Northeast Regional Leaders Consider Rail Service to Montreal
Solving cross-border travel problems is on the to-do list for New England governors and eastern Canadian premiers. And the leaders meeting in Burlington this week say they're making progress to restore passenger rail service to Montreal.
The Amtrak train now stops in St. Albans and passengers who want to continue north to Canada have to travel by bus. The passengers must clear customs at the border
Governor Peter Shumlin says Quebec is moving ahead on plans to build a new customs center at the Montreal train station. That would allow travelers to be processed by customs agents for both countries in Montreal.
On the U.S. side, Shumlin says the states and federal government are investing tens of million of dollars to boost travel speeds by rail.
"They're going to make that train faster in the next several months. And you add in the extraordinary work that Premier Charest has done with his federal government, that we've done with ours to have an instantaneous border crossing at Montreal, and I'm convinced that you will see higher speed rail by 2013, and you will see the Montreal connection not long after that," he says.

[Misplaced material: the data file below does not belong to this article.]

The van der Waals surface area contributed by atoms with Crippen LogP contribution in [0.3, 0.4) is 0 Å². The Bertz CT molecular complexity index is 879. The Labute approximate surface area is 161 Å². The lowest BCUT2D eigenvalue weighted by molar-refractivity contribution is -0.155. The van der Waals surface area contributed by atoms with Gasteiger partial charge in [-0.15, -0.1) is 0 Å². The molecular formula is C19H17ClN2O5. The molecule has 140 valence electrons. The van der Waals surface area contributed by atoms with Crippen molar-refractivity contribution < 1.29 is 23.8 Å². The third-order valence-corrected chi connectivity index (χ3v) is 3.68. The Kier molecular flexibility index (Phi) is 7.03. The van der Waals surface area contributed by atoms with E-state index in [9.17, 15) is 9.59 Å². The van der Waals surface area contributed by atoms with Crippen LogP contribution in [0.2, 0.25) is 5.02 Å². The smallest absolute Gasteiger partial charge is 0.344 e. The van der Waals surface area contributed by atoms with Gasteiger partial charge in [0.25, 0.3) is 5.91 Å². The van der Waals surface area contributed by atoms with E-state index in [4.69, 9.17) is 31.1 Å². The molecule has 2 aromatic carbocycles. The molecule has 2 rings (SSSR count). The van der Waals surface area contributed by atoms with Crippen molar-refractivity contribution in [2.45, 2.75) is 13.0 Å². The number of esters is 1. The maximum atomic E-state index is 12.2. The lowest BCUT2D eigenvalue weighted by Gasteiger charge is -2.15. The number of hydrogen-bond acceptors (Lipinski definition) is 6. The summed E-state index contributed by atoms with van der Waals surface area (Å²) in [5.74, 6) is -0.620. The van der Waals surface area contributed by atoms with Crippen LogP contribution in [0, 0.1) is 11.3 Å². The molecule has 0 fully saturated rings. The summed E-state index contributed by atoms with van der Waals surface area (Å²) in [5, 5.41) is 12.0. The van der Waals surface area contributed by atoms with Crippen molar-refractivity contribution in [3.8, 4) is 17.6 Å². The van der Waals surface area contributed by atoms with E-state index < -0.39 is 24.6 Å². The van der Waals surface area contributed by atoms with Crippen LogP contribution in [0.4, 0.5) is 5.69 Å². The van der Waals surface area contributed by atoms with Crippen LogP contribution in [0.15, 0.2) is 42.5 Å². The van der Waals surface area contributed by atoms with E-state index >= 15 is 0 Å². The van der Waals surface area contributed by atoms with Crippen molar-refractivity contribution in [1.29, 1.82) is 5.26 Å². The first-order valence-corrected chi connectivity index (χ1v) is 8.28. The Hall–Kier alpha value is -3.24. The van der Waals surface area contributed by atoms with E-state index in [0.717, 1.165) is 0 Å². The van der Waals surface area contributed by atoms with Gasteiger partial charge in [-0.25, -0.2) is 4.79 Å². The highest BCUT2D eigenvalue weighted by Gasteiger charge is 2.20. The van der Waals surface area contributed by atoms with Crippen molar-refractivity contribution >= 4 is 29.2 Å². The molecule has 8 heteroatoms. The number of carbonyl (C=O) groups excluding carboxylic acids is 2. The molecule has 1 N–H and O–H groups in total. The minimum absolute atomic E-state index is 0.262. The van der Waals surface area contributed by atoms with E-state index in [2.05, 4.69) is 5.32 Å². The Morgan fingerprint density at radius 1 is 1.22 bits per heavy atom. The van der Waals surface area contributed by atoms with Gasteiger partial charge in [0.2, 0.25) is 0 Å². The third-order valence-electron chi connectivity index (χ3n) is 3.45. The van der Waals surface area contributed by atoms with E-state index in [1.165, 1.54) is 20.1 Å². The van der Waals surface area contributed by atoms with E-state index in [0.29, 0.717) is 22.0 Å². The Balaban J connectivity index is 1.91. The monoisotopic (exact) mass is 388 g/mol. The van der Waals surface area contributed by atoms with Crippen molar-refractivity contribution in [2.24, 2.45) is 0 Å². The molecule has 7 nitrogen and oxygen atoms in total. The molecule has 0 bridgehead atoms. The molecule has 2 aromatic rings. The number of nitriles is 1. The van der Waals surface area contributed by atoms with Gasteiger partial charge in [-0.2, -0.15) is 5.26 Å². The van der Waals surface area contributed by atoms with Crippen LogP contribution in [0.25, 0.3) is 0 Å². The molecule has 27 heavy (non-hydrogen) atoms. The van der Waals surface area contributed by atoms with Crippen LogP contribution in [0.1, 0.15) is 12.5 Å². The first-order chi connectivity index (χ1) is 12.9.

Transportation and energy were the main themes of the New England governors and Eastern Canadian premiers' conference.
The governors and premiers heard about plans to transform Springfield, Mass. into a rail hub and about upgrades to the rail system in Massachusetts, Connecticut and Vermont.
Guy Bresnahan, with the Massachusetts Department of Transportation, says his state wants to make Springfield a regional transportation center for travelers.
"It's an $83 million undertaking that we're committed to and it's really going to bring back Springfield as a focal point for rail transportation," he says. "It's going to become the first major stop for passengers for southbound passengers from Canada and Vermont."
Vermont Transportation secretary Brian Searles says regional investments in rail are critical to build ridership.
"Well, the whole idea is to have this train compete with the automobile, and to do that we have to have speeds that exceed the automobile. So we're talking about getting to the 79 mile per hour mark at least on this line, leading down to a 135 mile per hour line in the Interstate 95 corridor," he says. "So it's really important that Connecticut and Massachusetts are making these improvements because that's where we're going to pick up a lot of our time."
The leaders also focused on promoting electric vehicles. Quebec Premier Jean Charest announced his government would work with private industry to install electric re-charging stations on the road from Montreal to the U.S. border.